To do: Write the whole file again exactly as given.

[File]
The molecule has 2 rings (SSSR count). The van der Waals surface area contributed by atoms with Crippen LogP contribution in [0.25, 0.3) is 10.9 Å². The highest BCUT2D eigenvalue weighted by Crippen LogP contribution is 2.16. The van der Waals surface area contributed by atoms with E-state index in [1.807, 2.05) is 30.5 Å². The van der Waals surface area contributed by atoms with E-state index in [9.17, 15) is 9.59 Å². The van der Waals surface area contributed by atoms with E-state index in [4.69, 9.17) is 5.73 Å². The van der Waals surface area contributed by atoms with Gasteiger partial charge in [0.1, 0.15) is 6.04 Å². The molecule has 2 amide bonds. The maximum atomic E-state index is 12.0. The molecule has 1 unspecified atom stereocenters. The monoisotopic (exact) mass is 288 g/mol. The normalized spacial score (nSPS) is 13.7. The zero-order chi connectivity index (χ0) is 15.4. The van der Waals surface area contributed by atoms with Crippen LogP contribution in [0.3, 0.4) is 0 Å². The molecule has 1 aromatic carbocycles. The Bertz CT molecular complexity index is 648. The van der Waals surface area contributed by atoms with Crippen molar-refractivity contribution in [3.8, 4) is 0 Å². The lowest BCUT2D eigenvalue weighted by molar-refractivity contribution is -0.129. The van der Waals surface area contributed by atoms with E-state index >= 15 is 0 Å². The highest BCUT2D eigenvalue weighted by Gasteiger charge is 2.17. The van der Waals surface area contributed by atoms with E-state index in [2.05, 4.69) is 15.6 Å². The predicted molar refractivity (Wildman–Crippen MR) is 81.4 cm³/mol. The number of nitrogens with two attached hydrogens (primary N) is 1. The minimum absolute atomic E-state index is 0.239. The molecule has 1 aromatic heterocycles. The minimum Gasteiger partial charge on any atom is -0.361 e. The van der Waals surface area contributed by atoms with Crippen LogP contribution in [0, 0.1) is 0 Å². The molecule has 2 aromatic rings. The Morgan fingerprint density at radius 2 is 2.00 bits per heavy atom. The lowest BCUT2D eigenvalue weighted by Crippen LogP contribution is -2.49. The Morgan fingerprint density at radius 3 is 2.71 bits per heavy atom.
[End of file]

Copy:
The molecule has 2 rings (SSSR count). The van der Waals surface area contributed by atoms with Crippen LogP contribution in [0.25, 0.3) is 10.9 Å². The highest BCUT2D eigenvalue weighted by Crippen LogP contribution is 2.16. The van der Waals surface area contributed by atoms with E-state index in [1.807, 2.05) is 30.5 Å². The van der Waals surface area contributed by atoms with E-state index in [9.17, 15) is 9.59 Å². The van der Waals surface area contributed by atoms with E-state index in [4.69, 9.17) is 5.73 Å². The van der Waals surface area contributed by atoms with Gasteiger partial charge in [0.1, 0.15) is 6.04 Å². The molecule has 2 amide bonds. The maximum atomic E-state index is 12.0. The molecule has 1 unspecified atom stereocenters. The monoisotopic (exact) mass is 288 g/mol. The normalized spacial score (nSPS) is 13.7. The zero-order chi connectivity index (χ0) is 15.4. The van der Waals surface area contributed by atoms with Crippen LogP contribution in [0.3, 0.4) is 0 Å². The molecule has 1 aromatic carbocycles. The Bertz CT molecular complexity index is 648. The van der Waals surface area contributed by atoms with Crippen molar-refractivity contribution in [3.8, 4) is 0 Å². The lowest BCUT2D eigenvalue weighted by molar-refractivity contribution is -0.129. The van der Waals surface area contributed by atoms with E-state index >= 15 is 0 Å². The highest BCUT2D eigenvalue weighted by Gasteiger charge is 2.17. The van der Waals surface area contributed by atoms with E-state index in [2.05, 4.69) is 15.6 Å². The predicted molar refractivity (Wildman–Crippen MR) is 81.4 cm³/mol. The number of nitrogens with two attached hydrogens (primary N) is 1. The minimum absolute atomic E-state index is 0.239. The molecule has 1 aromatic heterocycles. The minimum Gasteiger partial charge on any atom is -0.361 e. The van der Waals surface area contributed by atoms with Crippen LogP contribution in [0, 0.1) is 0 Å². The molecule has 2 aromatic rings. The Morgan fingerprint density at radius 2 is 2.00 bits per heavy atom. The lowest BCUT2D eigenvalue weighted by Crippen LogP contribution is -2.49. The Morgan fingerprint density at radius 3 is 2.71 bits per heavy atom.